Friday, March 13, 2015

Higher Ed Tech Decisions: 5 Career Questions with AV Consultant Mike Tomei of Tomei AV Consulting

The editor of Higher Ed Tech Decisions interviewed me in March about my background, my services, and how I started my own consulting business.  She also recorded the full conversation and posted it online.

Here's some excerpts from the interview:

March 12, 2015 
written by:  Jessica Kennedy 
1)  What is your background in the realm of AV?
MT:  My interest in the audio visual world started over 20 years ago. I was a high school student and I signed up to be on the sound crew for my high school’s musical and I figured it was a good way to add something to my resume for college applications. I really had an interest in it and it pretty much stuck from there.
Most of my professional AV career I’ve spent working in various support and design roles at Harvard University, Ithaca College, and Walt Disney World as a freelance AV technician. Most of my AV career has been in higher ed, which is why I put such a strong emphasis on my AV management consulting service that I have. For professional development I’ve earned both the InfoComm CTS-D and CTS-I Certifications, so I’ve done a lot of AV design work and also installation work in the field.

2)  What kinds of projects do you specialize in higher ed?
MT:  The services I provide I separate into two separate categories. I provide what can be considered typical AV consultant services, which would be system design and installation project management services….I also work with academic AV support departments to develop AV strategic plan for the organization and then also look at their peers and do some benchmarking as far as what other institutions are doing or installing with AV in the classroom or on campus.
From a structural standpoint, I analyze their existing AV support staff, the organizational structure that they have, I train existing staff to get them up to speed and embrace a more modern approach to academic AV design and support and I also participate in the hiring of new staff for those departments to beef up their staff.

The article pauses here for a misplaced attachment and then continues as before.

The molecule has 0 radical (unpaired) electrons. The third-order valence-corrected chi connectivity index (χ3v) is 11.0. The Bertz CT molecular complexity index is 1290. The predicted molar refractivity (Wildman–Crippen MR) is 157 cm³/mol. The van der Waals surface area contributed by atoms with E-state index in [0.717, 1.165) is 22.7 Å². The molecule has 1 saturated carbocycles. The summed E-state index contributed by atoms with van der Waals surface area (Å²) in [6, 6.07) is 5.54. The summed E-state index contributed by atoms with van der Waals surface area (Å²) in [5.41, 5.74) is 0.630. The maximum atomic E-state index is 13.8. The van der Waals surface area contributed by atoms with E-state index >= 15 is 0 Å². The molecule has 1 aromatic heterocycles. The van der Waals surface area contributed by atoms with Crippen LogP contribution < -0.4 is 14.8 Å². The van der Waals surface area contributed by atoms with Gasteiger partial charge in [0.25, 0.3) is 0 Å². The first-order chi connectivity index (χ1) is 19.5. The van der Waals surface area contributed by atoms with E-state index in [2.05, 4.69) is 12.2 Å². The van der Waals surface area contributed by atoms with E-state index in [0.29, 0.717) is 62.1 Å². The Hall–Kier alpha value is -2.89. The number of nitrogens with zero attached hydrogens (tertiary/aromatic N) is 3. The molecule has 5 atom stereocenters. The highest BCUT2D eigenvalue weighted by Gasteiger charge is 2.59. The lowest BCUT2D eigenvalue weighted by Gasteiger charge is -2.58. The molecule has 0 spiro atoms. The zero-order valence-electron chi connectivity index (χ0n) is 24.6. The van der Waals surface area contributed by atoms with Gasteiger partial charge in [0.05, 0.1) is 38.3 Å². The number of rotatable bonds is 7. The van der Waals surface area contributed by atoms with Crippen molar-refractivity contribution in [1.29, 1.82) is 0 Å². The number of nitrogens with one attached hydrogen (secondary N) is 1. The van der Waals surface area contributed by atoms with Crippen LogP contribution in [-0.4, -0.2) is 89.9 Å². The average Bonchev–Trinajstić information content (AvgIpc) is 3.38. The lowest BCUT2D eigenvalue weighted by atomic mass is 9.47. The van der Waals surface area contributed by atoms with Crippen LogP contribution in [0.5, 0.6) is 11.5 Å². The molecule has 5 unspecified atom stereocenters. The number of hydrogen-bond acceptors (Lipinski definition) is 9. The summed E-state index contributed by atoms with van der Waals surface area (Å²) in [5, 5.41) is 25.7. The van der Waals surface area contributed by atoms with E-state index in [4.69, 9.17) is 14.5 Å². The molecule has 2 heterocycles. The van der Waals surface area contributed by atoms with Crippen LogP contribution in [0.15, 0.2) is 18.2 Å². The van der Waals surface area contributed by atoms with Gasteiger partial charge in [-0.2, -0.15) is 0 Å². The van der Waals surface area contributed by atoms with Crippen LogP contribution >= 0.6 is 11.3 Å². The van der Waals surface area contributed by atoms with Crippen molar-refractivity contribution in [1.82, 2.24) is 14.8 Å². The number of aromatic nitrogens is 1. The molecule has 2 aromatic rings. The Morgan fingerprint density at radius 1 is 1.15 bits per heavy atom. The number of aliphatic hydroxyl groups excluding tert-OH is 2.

After the department’s strategy and structure are in place, I look at their management and operations.  That would typically include developing comprehensive system design standards documents for the campus. I would refine the project management process for equipment installations. I can assist with space planning on campus from an audio-visual standpoint. A lot of people don’t have technology life cycle replacement programs set up, so I work with them to develop those for the AV equipment installed in classrooms. A lot of AV departments just don’t have strong end user training documentation, so I work with them to write and develop that.

3)  What is the background of your new business, Tomei AV Consulting? Why did you start it?
MT:  I’ve always had an interest in doing my own business. I guess I just have that entrepreneurial spirit and finally decided that it was time to give it a try. I really enjoyed my job at Ithaca College and decided it was time to try my own thing. I saw a need in the market. A lot of [consultants] will come from New York City or Boston or pretty far away, and that’s tough with clients when [schools] need their consultant onsite to take a look at something that the contractor or electrician is installing and their consultant is many hours away, or a different a state. So there’s that need, and the need for AV management consulting.

4)  What is the most challenging part of your job?
MT: The most challenging part of starting the business so far has been the marketing. I’m a one-man shop – I do everything. Working on the end user side, I never really had to think about marketing working in higher ed, but now I have to do everything. I’ve been spending a lot of time networking and sending out marketing material.

5)  What is the most rewarding part of being an AV consultant?
MT:  So far, the response I’ve been getting from people. When I started the business I had done a good deal of research talking to other consultants, and other people in higher ed institutions that I developed relationships with. I had a pretty good idea there was a need for this sort of thing in Central New York. But you never really know until you do it, and my biggest fear was I was going to send out all this marketing material and just not hear a peep from anybody but that hasn’t been the case at all. Everyone has been really responsive and supportive of the idea. It was a really great feeling when I started getting those phone calls and emails coming back. I got over the hurdle of getting my first client and it’s been snowballing from there. It is a really good feeling when business starts picking up like that.

6)  What advice do you have for other AV specialists looking to start their own business?
MT:  I think it’s extremely rewarding, but you have to have the guts to do it. When I talked to my wife, she said she could never, ever do something like this. She needs that structure of working for somebody else, where I have that entrepreneurial spirit. So you need to make sure you have that entrepreneurial spirit where you have the guts to do it, and the patience of sending out the marketing materials and network and work these relationships knowing that business will come your direction. It’s just going to take a lot of work. People aren’t going to call you up and hand you money. You really need to prove why you’re going to be beneficial to them. That’s been the biggest part.

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